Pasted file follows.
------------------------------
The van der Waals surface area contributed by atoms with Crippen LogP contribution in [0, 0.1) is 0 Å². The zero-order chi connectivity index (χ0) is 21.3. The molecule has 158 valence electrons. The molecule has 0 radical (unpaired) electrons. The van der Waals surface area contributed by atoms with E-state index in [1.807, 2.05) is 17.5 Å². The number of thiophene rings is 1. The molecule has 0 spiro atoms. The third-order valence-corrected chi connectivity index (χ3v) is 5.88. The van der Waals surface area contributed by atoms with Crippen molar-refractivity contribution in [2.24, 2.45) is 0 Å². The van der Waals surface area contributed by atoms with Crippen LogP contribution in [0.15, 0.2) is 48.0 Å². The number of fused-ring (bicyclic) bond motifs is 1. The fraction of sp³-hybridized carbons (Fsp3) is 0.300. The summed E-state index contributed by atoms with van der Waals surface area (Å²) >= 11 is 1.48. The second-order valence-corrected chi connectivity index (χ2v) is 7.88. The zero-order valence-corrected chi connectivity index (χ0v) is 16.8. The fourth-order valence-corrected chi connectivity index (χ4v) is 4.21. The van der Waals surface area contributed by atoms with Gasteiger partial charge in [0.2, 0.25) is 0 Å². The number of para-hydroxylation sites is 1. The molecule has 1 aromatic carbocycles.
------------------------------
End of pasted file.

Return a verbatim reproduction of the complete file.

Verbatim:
The van der Waals surface area contributed by atoms with Crippen LogP contribution in [0, 0.1) is 0 Å². The zero-order chi connectivity index (χ0) is 21.3. The molecule has 158 valence electrons. The molecule has 0 radical (unpaired) electrons. The van der Waals surface area contributed by atoms with E-state index in [1.807, 2.05) is 17.5 Å². The number of thiophene rings is 1. The molecule has 0 spiro atoms. The third-order valence-corrected chi connectivity index (χ3v) is 5.88. The van der Waals surface area contributed by atoms with Crippen molar-refractivity contribution in [2.24, 2.45) is 0 Å². The van der Waals surface area contributed by atoms with Crippen LogP contribution in [0.15, 0.2) is 48.0 Å². The number of fused-ring (bicyclic) bond motifs is 1. The fraction of sp³-hybridized carbons (Fsp3) is 0.300. The summed E-state index contributed by atoms with van der Waals surface area (Å²) >= 11 is 1.48. The second-order valence-corrected chi connectivity index (χ2v) is 7.88. The zero-order valence-corrected chi connectivity index (χ0v) is 16.8. The fourth-order valence-corrected chi connectivity index (χ4v) is 4.21. The van der Waals surface area contributed by atoms with Gasteiger partial charge in [0.2, 0.25) is 0 Å². The number of para-hydroxylation sites is 1. The molecule has 1 aromatic carbocycles.